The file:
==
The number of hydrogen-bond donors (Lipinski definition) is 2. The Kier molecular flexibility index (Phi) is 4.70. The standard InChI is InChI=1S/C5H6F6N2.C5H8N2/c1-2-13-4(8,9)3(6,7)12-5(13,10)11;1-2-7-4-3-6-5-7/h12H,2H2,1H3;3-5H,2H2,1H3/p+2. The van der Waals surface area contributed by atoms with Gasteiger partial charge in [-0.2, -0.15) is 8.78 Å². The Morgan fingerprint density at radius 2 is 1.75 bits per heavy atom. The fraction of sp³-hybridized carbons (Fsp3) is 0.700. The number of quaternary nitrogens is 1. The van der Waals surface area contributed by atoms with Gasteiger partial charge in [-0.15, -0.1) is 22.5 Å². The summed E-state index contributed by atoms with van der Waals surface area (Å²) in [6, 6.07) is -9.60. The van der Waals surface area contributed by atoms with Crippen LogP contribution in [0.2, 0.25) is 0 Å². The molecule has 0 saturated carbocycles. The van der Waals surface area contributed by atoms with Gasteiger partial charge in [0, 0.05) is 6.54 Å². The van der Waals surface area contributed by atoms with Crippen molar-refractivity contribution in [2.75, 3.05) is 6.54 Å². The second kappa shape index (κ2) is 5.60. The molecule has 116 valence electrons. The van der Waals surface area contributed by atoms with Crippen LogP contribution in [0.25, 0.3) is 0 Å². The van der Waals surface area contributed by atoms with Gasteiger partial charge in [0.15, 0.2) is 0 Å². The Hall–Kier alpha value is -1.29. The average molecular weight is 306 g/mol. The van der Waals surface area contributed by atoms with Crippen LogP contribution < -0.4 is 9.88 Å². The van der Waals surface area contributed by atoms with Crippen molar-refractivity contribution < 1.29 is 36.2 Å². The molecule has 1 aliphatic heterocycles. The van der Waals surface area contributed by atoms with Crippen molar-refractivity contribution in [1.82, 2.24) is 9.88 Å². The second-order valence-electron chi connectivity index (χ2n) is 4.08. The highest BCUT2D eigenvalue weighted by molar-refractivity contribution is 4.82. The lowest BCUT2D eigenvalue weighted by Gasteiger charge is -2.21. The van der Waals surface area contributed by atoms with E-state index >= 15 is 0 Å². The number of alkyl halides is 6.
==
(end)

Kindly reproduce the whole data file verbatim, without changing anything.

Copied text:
The number of hydrogen-bond donors (Lipinski definition) is 2. The Kier molecular flexibility index (Phi) is 4.70. The standard InChI is InChI=1S/C5H6F6N2.C5H8N2/c1-2-13-4(8,9)3(6,7)12-5(13,10)11;1-2-7-4-3-6-5-7/h12H,2H2,1H3;3-5H,2H2,1H3/p+2. The van der Waals surface area contributed by atoms with Gasteiger partial charge in [-0.2, -0.15) is 8.78 Å². The Morgan fingerprint density at radius 2 is 1.75 bits per heavy atom. The fraction of sp³-hybridized carbons (Fsp3) is 0.700. The number of quaternary nitrogens is 1. The van der Waals surface area contributed by atoms with Gasteiger partial charge in [-0.15, -0.1) is 22.5 Å². The summed E-state index contributed by atoms with van der Waals surface area (Å²) in [6, 6.07) is -9.60. The van der Waals surface area contributed by atoms with Crippen LogP contribution in [0.2, 0.25) is 0 Å². The molecule has 0 saturated carbocycles. The van der Waals surface area contributed by atoms with Gasteiger partial charge in [0, 0.05) is 6.54 Å². The van der Waals surface area contributed by atoms with Crippen molar-refractivity contribution in [2.75, 3.05) is 6.54 Å². The second kappa shape index (κ2) is 5.60. The molecule has 116 valence electrons. The van der Waals surface area contributed by atoms with Crippen LogP contribution in [0.25, 0.3) is 0 Å². The van der Waals surface area contributed by atoms with Gasteiger partial charge in [0.15, 0.2) is 0 Å². The Hall–Kier alpha value is -1.29. The average molecular weight is 306 g/mol. The van der Waals surface area contributed by atoms with Crippen LogP contribution < -0.4 is 9.88 Å². The van der Waals surface area contributed by atoms with Crippen molar-refractivity contribution < 1.29 is 36.2 Å². The molecule has 1 aliphatic heterocycles. The van der Waals surface area contributed by atoms with Crippen molar-refractivity contribution in [1.82, 2.24) is 9.88 Å². The second-order valence-electron chi connectivity index (χ2n) is 4.08. The highest BCUT2D eigenvalue weighted by molar-refractivity contribution is 4.82. The lowest BCUT2D eigenvalue weighted by Gasteiger charge is -2.21. The van der Waals surface area contributed by atoms with E-state index >= 15 is 0 Å². The number of alkyl halides is 6.